Culture: who pays?
In a period of spending cuts, the case for increased funding for cultural projects can be greeted with scepticism. But should cultural projects be viewed as ‘extras’ or ‘frills’ that should be scaled back in a time of fiscal crisis?
The recent opening of the V&A museum in Dundee, at a cost of £80million, has been lauded worldwide and welcomed by the city’s council leader, John Alexander, as putting ‘fire in the belly’ of the city’s people, boosting their confidence after decades of economic decline. But not everyone agrees it is money well spent. The museum’s final bill was nearly double the original budget and it will require continual public subsidies of more than £1.7million a year to help meet its running costs. In response, anti-austerity campaigners have organised protests in the city’s poorest neighbourhoods. One councillor has asked that in the face of public service cuts and school closure, how can this cost can be justified?
Meanwhile, corporate sponsorship often raises ethical dilemmas. Recently, BAE Systems, which employs 18,000 people in the north of England, was lined up to sponsor the Great Exhibition of the North for an estimated £500,000, but pulled out after an online petition calling for the event to sever ties with the arms manufacturer garnered more than 2,000 signatures.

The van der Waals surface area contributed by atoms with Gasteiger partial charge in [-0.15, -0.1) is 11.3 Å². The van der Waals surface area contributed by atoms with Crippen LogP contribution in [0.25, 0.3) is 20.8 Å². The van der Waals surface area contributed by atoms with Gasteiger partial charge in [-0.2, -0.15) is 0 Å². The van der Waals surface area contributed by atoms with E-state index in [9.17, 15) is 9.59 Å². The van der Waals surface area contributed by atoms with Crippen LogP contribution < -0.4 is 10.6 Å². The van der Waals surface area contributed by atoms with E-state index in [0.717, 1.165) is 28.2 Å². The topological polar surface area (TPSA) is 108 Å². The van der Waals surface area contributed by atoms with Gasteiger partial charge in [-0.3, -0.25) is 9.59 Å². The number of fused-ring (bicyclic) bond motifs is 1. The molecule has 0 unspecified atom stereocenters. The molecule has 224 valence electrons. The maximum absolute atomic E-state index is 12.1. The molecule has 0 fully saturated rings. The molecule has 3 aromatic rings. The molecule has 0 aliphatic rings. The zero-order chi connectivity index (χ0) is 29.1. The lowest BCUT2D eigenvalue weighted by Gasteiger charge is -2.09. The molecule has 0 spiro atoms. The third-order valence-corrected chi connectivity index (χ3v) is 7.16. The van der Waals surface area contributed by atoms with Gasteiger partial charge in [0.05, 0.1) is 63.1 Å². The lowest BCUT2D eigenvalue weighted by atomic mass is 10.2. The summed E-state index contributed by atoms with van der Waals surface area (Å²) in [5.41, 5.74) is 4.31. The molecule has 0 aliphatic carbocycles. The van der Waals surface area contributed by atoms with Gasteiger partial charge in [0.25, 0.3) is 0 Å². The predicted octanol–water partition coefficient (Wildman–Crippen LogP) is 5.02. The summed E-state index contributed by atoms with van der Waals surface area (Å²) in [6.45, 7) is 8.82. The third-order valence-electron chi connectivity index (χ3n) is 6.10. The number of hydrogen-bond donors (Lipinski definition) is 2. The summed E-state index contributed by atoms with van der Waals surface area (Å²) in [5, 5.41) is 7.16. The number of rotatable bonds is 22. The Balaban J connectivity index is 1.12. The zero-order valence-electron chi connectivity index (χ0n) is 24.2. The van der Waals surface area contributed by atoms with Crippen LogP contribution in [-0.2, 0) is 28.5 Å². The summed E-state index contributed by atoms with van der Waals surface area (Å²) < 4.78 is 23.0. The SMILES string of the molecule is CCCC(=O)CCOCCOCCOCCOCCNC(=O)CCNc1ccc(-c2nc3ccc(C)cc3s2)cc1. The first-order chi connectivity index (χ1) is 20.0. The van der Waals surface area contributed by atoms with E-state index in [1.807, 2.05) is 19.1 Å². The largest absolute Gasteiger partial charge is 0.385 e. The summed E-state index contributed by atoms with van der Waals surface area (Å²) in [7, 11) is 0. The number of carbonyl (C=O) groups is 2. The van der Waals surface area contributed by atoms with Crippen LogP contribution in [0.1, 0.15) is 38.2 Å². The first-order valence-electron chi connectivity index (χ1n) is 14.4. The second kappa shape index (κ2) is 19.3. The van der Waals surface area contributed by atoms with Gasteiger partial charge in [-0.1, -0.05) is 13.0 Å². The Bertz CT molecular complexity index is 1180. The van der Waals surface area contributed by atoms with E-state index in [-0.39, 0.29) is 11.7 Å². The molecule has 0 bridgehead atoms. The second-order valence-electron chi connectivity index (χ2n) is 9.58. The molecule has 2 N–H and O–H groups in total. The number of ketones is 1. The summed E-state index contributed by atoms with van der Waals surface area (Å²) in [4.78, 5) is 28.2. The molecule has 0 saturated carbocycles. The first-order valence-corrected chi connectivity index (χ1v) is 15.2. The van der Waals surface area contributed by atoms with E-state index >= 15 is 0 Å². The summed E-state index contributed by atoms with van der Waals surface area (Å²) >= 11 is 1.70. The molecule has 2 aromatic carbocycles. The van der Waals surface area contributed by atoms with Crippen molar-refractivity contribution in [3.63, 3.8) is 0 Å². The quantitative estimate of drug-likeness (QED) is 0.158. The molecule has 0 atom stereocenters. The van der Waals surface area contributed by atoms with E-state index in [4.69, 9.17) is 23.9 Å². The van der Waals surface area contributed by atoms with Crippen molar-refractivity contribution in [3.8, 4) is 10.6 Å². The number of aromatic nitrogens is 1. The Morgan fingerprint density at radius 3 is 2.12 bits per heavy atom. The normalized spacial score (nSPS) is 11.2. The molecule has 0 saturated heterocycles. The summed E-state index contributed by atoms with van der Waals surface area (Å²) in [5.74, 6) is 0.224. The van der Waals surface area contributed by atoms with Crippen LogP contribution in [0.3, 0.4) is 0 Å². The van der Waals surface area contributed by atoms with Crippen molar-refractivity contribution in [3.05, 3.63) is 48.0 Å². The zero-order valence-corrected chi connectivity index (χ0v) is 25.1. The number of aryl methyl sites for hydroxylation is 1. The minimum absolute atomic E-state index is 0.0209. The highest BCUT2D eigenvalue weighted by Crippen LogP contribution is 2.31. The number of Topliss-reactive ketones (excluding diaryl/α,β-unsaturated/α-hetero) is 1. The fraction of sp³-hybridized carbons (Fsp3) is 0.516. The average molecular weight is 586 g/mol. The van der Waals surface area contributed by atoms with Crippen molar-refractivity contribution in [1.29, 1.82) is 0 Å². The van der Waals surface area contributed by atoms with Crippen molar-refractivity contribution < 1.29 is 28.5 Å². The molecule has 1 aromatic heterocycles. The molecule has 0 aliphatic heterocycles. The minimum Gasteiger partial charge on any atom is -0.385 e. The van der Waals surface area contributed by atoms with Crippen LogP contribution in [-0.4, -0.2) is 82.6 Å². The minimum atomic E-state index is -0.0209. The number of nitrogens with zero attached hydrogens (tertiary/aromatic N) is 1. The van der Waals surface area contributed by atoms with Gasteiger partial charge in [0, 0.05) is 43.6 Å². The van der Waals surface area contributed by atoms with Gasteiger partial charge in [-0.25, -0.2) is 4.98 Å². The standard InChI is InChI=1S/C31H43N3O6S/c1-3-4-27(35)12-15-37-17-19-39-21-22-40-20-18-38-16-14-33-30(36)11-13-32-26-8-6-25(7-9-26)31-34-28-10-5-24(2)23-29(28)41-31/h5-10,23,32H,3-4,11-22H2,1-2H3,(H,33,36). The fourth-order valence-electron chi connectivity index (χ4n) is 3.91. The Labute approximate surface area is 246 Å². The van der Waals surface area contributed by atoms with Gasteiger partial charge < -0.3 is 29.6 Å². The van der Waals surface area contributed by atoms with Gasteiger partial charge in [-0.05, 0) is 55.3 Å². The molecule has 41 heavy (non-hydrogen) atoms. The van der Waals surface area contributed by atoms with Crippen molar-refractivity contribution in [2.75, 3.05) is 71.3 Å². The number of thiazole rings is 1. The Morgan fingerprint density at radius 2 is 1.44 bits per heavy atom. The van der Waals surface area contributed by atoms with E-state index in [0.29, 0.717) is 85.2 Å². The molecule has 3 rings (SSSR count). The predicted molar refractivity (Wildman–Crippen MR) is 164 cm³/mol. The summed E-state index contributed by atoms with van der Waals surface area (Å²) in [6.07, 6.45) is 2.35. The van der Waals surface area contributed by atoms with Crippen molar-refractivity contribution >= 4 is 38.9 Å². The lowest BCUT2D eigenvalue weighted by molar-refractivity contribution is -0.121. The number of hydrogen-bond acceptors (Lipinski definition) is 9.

Many have argued that when the cohesion of society is threatened by visible inequalities in wealth, housing, health and education, there is an even more vital role for culture to play within Britain’s society.
However, despite such socially worthy claims, the funding of these projects remains contentious. As we approach The National Lottery’s 25th anniversary, what is the role of culture in today’s Britain, who should fund it? Is culture itself is a luxury or a necessity in a modern-day society?